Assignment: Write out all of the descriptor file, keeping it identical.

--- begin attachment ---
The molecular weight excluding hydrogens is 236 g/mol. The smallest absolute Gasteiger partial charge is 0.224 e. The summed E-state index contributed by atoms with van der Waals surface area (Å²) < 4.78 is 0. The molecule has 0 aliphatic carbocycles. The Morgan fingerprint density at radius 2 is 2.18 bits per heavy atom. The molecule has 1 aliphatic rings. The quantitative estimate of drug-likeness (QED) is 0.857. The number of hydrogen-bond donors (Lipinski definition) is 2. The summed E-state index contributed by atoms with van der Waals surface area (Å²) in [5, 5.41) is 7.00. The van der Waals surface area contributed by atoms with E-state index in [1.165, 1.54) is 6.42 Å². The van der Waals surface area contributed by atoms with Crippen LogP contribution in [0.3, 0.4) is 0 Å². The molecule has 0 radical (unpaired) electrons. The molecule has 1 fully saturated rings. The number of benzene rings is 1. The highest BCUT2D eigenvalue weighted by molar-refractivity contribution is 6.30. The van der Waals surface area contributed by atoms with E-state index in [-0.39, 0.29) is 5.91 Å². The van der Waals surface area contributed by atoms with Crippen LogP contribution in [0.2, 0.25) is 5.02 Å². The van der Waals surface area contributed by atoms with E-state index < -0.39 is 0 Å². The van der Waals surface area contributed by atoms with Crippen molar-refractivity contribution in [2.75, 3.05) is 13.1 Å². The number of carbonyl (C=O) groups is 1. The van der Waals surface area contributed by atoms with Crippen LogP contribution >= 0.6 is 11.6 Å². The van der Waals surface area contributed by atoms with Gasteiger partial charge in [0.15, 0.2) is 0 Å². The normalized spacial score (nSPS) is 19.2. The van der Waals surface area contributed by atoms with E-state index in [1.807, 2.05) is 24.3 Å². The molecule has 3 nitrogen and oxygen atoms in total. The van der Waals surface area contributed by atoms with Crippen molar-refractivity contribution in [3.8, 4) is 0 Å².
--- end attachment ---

The molecular weight excluding hydrogens is 236 g/mol. The smallest absolute Gasteiger partial charge is 0.224 e. The summed E-state index contributed by atoms with van der Waals surface area (Å²) < 4.78 is 0. The molecule has 0 aliphatic carbocycles. The Morgan fingerprint density at radius 2 is 2.18 bits per heavy atom. The molecule has 1 aliphatic rings. The quantitative estimate of drug-likeness (QED) is 0.857. The number of hydrogen-bond donors (Lipinski definition) is 2. The summed E-state index contributed by atoms with van der Waals surface area (Å²) in [5, 5.41) is 7.00. The van der Waals surface area contributed by atoms with E-state index in [1.165, 1.54) is 6.42 Å². The van der Waals surface area contributed by atoms with Crippen LogP contribution in [0.3, 0.4) is 0 Å². The molecule has 0 radical (unpaired) electrons. The molecule has 1 fully saturated rings. The number of benzene rings is 1. The highest BCUT2D eigenvalue weighted by molar-refractivity contribution is 6.30. The van der Waals surface area contributed by atoms with E-state index in [-0.39, 0.29) is 5.91 Å². The van der Waals surface area contributed by atoms with Crippen LogP contribution in [0.2, 0.25) is 5.02 Å². The van der Waals surface area contributed by atoms with E-state index < -0.39 is 0 Å². The van der Waals surface area contributed by atoms with Crippen molar-refractivity contribution in [2.75, 3.05) is 13.1 Å². The number of carbonyl (C=O) groups is 1. The van der Waals surface area contributed by atoms with Crippen LogP contribution >= 0.6 is 11.6 Å². The van der Waals surface area contributed by atoms with Gasteiger partial charge in [0.15, 0.2) is 0 Å². The normalized spacial score (nSPS) is 19.2. The van der Waals surface area contributed by atoms with E-state index in [1.807, 2.05) is 24.3 Å². The molecule has 3 nitrogen and oxygen atoms in total. The van der Waals surface area contributed by atoms with Crippen molar-refractivity contribution in [3.8, 4) is 0 Å².